Stack Overflow is a community of 4.7 million programmers, just like you, helping each other.

Join them; it only takes a minute:

Sign up
Join the Stack Overflow community to:
  1. Ask programming questions
  2. Answer and help your peers
  3. Get recognized for your expertise

I am using a WCF client to consume a non-WCF SOAP 1.2 web service. When receiving a SOAP fault as shown below, I receive a ProtocolException instead of a FaultException. There are no problems with the communication binding and the request is being processed successfully. But I cannot access the fault error in my WCF client. Any ideas?

<SOAP-ENV:Envelope xmlns:SOAP-ENV="" xmlns:SOAP-ENC="" xmlns:xsi="" xmlns:xsd="" xmlns:c14n="" xmlns:wsu="" xmlns:ds="" xmlns:wsse="" xmlns:wsa5="" xmlns:wsr="" xmlns:xmime5="" xmlns:xop="" xmlns:tt="" xmlns:wsbf="" xmlns:wstop="" xmlns:ns10="" xmlns:ns3="" xmlns:ns4="" xmlns:tev="" xmlns:ns5="" xmlns:ns6="" xmlns:ns7="" xmlns:ns8="" xmlns:ns9="" xmlns:wsnt="" xmlns:tds="" xmlns:ter="" xmlns:timg="" xmlns:tptz="" xmlns:trt="">
            <SOAP-ENV:Text xml:lang="en">Not exist</SOAP-ENV:Text>
            <SOAP-ENV:Text xml:lang="en">The requested VideoSource does not exist.</SOAP-ENV:Text>


"The remote server returned an unexpected response: (400) Bad Request.

    "Server stack trace: 
    at System.ServiceModel.Channels.HttpChannelUtilities.ValidateRequestReplyResponse(HttpWebRequest request, HttpWebResponse response, HttpChannelFactory factory, WebException responseException, ChannelBinding channelBinding)
    at System.ServiceModel.Channels.HttpChannelFactory.HttpRequestChannel.HttpChannelRequest.WaitForReply(TimeSpan timeout)
    at System.ServiceModel.Channels.RequestChannel.Request(Message message, TimeSpan timeout)
    at System.ServiceModel.Dispatcher.RequestChannelBinder.Request(Message message, TimeSpan timeout)
    at System.ServiceModel.Channels.ServiceChannel.Call(String action, Boolean oneway, ProxyOperationRuntime operation, Object[] ins, Object[] outs, TimeSpan timeout)
    at System.ServiceModel.Channels.ServiceChannel.Call(String action, Boolean oneway, ProxyOperationRuntime operation, Object[] ins, Object[] outs)
    at System.ServiceModel.Channels.ServiceChannelProxy.InvokeService(IMethodCallMessage methodCall, ProxyOperationRuntime operation)
    at System.ServiceModel.Channels.ServiceChannelProxy.Invoke(IMessage message)

    Exception rethrown at [0]: 
    at System.Runtime.Remoting.Proxies.RealProxy.HandleReturnMessage(IMessage reqMsg, IMessage retMsg)
    at System.Runtime.Remoting.Proxies.RealProxy.PrivateInvoke(MessageData& msgData, Int32 type)
    at OnvifProxy.ImagingPort.SetImagingSettings(String VideoSourceToken, ImagingSettings20 ImagingSettings, Boolean ForcePersistence)
    at OnvifProxy.ImagingPortClient.SetImagingSettings(String VideoSourceToken, ImagingSettings20 ImagingSettings, Boolean ForcePersistence) in D:\..\Proxies\OvifServices.cs:line 19005
    at Integral.Common.IPCameras.ONVIF.Services.ImagingService.SetImageSettings(String pVideoSourceToken, ImagingSettings20 pImageSettings) in D:\..\Services\ImagingService.cs:line 375"   string
share|improve this question
If you post code, XML or data samples, please highlight those lines in the text editor and click on the "code samples" button ( { } ) on the editor toolbar to nicely format and syntax highlight it! – marc_s Feb 17 '11 at 5:48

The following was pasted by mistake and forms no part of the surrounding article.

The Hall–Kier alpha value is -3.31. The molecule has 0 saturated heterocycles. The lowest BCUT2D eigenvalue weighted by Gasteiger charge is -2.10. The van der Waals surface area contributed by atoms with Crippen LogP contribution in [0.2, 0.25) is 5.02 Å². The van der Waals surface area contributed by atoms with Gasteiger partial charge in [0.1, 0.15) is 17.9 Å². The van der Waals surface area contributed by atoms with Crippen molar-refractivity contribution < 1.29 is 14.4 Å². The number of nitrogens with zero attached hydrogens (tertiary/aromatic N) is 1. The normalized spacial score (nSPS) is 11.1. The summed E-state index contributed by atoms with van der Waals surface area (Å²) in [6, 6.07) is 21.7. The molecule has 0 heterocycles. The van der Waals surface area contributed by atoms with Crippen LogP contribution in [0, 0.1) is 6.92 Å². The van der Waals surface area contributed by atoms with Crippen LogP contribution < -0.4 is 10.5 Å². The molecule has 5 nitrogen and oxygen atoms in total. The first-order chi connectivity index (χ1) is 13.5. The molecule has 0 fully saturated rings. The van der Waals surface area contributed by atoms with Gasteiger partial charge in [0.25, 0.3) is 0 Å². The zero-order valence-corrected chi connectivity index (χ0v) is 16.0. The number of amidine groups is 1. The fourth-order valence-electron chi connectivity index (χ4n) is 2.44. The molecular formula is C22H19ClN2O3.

Could you please post the stack trace of the ProtocolException? – Chris Dickson Feb 17 '11 at 10:04
Added stack trace to the original question. Thanks. – samfisher007 Feb 17 '11 at 18:17

I would recommend using Fiddler to intercept the raw response. In these situations (interop), it's best to bypass WCF entirely and read the response message as it arrives "on the wire." Trying to debug a non-WCF fault or a deserialization error through WCF can only give you headaches. =)

Most often, looking at the raw response will point the problem out like a sore thumb.

share|improve this answer
THanks for your response. I do have the raw SOAP response and I know the cause. However, I am interested in being able to access the fault information within my WCF client. Currently I cannot as the exception I get is simple a ProtocolException indicating a 400 bad request. I was expecting I would get a FaultException. So my question is why am I not getting a FaultException? – samfisher007 Feb 16 '11 at 23:24

I think the problem you're having is because the server returns a 400 HTTP response code. Apparently the bodies of messages with a response code other than 200 are not accessible to the Silverlight client.

If you had control of the server, you could modify it to send a 200 response code instead of 400, but if you don't have control of the server, you need to modify your client to accept response codes other than 200.

I found some instructions here to change the client to use an alternative HTTP stack. I had the same problem as you (but with HTTP response code 500) and this fixed the problem. All you have to do is add this code at the beginning of your Silverlight application (for example, on the constructor for the MainPage class):

bool registerResult = WebRequest.RegisterPrefix("http://", WebRequestCreator.ClientHttp);
share|improve this answer

Is the method being called marked with the IsOneWay=true attribute in the generated proxy class?

If it is then there is no back channel for the SOAP fault to be received on but WCF can get it back some other way and this shows up as the ProtocolException. As far as I am aware you need to have IsOneWay=false to get a SOAP fault.

share|improve this answer

Your Answer


By posting your answer, you agree to the privacy policy and terms of service.

Not the answer you're looking for? Browse other questions tagged or ask your own question.